NICHD Postdoctoral Fellows

For the past ten years, a PSTC postdoctoral fellow has been funded each year by the NICHD. The two-year position allows fellows to spend part of their time working independently and part of their time working collaboratively with one or more mentors from among the PSTC's faculty associates. The PSTC's NICHD postdoctoral fellows have had great success in securing positions following their time at the Center.

Elyse Singer

Current Fellow

Elyse is a qualitative medical anthropologist whose research centers on reproductive health, human rights, bioethics, gender, and citizenship. She holds a PhD in Cultural Anthropology and a Certificate in Women, Gender, and Sexuality Studies from Washington University in St. Louis.

Casey Miller

2016-2017

Casey is an assistant professor of Anthropology at Muhlenberg College. He is a cultural and medical anthropologist whose research examines the intersections of gender, sexuality, kinship, civil society, and health in China.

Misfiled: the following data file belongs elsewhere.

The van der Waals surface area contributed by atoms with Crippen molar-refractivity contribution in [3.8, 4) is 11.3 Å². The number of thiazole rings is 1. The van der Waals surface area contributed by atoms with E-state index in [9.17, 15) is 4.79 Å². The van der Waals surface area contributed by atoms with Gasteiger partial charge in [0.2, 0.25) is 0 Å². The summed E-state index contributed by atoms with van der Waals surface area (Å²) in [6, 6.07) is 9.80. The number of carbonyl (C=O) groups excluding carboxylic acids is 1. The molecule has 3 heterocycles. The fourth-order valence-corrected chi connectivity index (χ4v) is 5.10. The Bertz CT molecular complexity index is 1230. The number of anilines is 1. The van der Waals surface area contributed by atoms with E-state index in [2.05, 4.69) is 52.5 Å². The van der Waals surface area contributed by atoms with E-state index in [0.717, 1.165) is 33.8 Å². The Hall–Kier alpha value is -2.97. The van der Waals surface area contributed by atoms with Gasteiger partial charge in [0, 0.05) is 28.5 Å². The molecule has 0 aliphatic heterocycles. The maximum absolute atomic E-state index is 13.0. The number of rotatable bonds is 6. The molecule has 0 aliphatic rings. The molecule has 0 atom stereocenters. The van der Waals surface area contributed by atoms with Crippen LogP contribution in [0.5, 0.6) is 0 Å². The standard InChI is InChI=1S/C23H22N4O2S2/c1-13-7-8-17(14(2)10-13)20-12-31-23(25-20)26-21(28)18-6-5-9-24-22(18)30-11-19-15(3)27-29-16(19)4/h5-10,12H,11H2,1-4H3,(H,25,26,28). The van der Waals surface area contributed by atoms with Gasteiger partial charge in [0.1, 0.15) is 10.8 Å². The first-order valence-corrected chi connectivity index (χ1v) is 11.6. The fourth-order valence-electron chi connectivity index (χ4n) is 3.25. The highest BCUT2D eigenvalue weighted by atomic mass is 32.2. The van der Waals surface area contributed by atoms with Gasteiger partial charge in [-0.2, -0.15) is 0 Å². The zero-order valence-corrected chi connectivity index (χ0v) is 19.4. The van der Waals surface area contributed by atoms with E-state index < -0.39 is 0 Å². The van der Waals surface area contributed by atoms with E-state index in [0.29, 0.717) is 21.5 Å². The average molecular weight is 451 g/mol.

Mao-Mei Liu

2014-2016

Mao-Mei is a lecturer in the Department of Sociology at the University of California Berkeley. Her research interests lie in migration, family, inequality, gender, and social networks.

Andrew Fenelon

2012-2014

Andrew is an assistant professor in the Department of Health Services Administration in the School of Public Health at the University of Maryland. He brings a social science and population perspective to health services research, and his main research interests focus on health disparities, population health, health policy, and methods.

Kenneth Maes

2010-2012

Kenneth is an assistant professor of Anthropology at Oregon State University. He is a biocultural medical anthropologist interested in links between health workers, health policy, and health outcomes.

Michelle Poulin

2008-2010

Michelle is a sociologist working in the Africa Region Gender Innovation Lab within the World Bank's Africa Region's Chief Economist's office. Her research interests include culture, economic activity, family and changes in the family, and methods of data collection.